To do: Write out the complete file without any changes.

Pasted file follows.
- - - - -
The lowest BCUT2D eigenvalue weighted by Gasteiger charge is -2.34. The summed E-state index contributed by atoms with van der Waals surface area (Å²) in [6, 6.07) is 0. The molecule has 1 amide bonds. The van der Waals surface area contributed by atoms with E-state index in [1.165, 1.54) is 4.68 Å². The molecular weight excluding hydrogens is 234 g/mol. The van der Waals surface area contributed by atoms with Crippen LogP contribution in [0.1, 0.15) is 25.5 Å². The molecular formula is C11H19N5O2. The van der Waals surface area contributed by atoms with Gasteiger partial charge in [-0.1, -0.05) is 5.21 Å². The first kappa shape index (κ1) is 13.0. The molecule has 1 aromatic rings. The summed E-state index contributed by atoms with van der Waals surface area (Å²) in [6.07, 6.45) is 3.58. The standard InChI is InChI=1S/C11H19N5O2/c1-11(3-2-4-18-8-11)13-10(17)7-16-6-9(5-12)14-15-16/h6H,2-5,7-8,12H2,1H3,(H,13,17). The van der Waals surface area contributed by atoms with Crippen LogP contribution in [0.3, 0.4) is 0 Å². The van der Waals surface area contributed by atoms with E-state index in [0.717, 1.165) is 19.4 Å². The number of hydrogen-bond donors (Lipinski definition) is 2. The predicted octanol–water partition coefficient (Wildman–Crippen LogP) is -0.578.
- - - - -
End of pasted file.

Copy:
The lowest BCUT2D eigenvalue weighted by Gasteiger charge is -2.34. The summed E-state index contributed by atoms with van der Waals surface area (Å²) in [6, 6.07) is 0. The molecule has 1 amide bonds. The van der Waals surface area contributed by atoms with E-state index in [1.165, 1.54) is 4.68 Å². The molecular weight excluding hydrogens is 234 g/mol. The van der Waals surface area contributed by atoms with Crippen LogP contribution in [0.1, 0.15) is 25.5 Å². The molecular formula is C11H19N5O2. The van der Waals surface area contributed by atoms with Gasteiger partial charge in [-0.1, -0.05) is 5.21 Å². The first kappa shape index (κ1) is 13.0. The molecule has 1 aromatic rings. The summed E-state index contributed by atoms with van der Waals surface area (Å²) in [6.07, 6.45) is 3.58. The standard InChI is InChI=1S/C11H19N5O2/c1-11(3-2-4-18-8-11)13-10(17)7-16-6-9(5-12)14-15-16/h6H,2-5,7-8,12H2,1H3,(H,13,17). The van der Waals surface area contributed by atoms with Crippen LogP contribution in [0.3, 0.4) is 0 Å². The van der Waals surface area contributed by atoms with E-state index in [0.717, 1.165) is 19.4 Å². The number of hydrogen-bond donors (Lipinski definition) is 2. The predicted octanol–water partition coefficient (Wildman–Crippen LogP) is -0.578.